Characteristics of femur fractures in ambulatory young children

    loading  Checking for direct PDF access through Ovid

Abstract

Objectives

To determine and identify the characteristics and circumstances of femur fractures in ambulatory young children.

Design and setting

Retrospective review of 203 ambulatory children, between 1 and 5 years old, presenting with femur fractures to an urban paediatric hospital over a 10-year period. χ2 And Student's t test were employed for statistical analysis.

Results

The mean age was 36.6 months, with 155 (76.2%) being male. The most frequent mechanism of injury was fall from a height (n=62, 30.5%). The highest number of injuries occurred in 2–3-year-olds. The most common history in 1–2-year-olds was stumbling on/over something causing a fall. For 4–5 year olds it was road traffic accidents. Other additional physical findings were infrequent (14.3%) and not suspicious of inflicted injury. Child protective services concluded three of the cases to be likely non-accidental, and four cases were inconclusive but requiring close follow-up. Of these seven children, six occurred in 1–2-year-olds. No distinguishing feature was noted in fracture type or location.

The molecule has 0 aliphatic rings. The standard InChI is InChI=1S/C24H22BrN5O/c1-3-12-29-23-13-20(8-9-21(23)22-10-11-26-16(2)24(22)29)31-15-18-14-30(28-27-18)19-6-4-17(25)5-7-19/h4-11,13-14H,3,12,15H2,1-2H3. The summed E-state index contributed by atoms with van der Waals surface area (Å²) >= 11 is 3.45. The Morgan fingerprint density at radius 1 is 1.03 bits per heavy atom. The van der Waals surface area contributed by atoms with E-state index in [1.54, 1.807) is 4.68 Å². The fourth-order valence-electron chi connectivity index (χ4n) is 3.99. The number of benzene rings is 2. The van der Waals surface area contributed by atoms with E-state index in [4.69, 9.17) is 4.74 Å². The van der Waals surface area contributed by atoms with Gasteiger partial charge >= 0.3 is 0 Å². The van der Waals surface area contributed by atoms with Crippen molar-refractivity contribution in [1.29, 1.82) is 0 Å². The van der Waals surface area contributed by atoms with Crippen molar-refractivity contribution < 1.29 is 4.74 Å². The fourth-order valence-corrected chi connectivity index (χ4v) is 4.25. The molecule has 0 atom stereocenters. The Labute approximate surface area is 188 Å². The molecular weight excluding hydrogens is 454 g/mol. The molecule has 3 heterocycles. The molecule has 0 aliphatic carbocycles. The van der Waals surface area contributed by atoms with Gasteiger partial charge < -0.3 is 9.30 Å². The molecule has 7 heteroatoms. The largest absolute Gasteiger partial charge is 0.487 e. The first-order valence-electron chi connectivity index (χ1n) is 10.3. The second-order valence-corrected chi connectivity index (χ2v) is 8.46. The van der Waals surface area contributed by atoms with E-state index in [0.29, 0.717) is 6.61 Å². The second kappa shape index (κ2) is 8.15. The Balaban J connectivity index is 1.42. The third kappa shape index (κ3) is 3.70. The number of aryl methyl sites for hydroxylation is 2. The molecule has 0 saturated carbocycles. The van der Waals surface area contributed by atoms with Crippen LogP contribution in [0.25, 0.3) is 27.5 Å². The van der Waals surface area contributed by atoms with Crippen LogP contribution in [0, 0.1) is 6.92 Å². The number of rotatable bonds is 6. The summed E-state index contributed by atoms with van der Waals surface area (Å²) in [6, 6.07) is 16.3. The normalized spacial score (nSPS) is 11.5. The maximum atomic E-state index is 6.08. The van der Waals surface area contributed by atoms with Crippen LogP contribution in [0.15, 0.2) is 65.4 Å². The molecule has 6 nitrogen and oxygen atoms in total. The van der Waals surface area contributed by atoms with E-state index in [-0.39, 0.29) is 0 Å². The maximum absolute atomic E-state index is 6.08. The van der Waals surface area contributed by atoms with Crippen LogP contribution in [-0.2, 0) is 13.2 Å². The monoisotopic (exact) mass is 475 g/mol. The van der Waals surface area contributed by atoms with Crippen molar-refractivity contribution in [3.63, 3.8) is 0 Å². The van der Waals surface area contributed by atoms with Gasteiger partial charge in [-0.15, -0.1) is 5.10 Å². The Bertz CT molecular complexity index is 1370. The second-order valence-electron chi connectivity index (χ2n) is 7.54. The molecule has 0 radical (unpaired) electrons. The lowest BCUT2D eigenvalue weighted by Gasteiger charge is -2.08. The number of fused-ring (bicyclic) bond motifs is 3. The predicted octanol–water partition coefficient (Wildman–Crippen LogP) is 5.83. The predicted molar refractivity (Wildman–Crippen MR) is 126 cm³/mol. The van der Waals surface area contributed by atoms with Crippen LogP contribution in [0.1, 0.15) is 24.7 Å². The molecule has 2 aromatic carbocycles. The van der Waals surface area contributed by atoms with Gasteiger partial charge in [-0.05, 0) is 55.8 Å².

Conclusions

Femur fractures can occur with low velocity injury whether from a short fall or twisting/stumbling injury in young healthy ambulatory children.

Related Topics

    loading  Loading Related Articles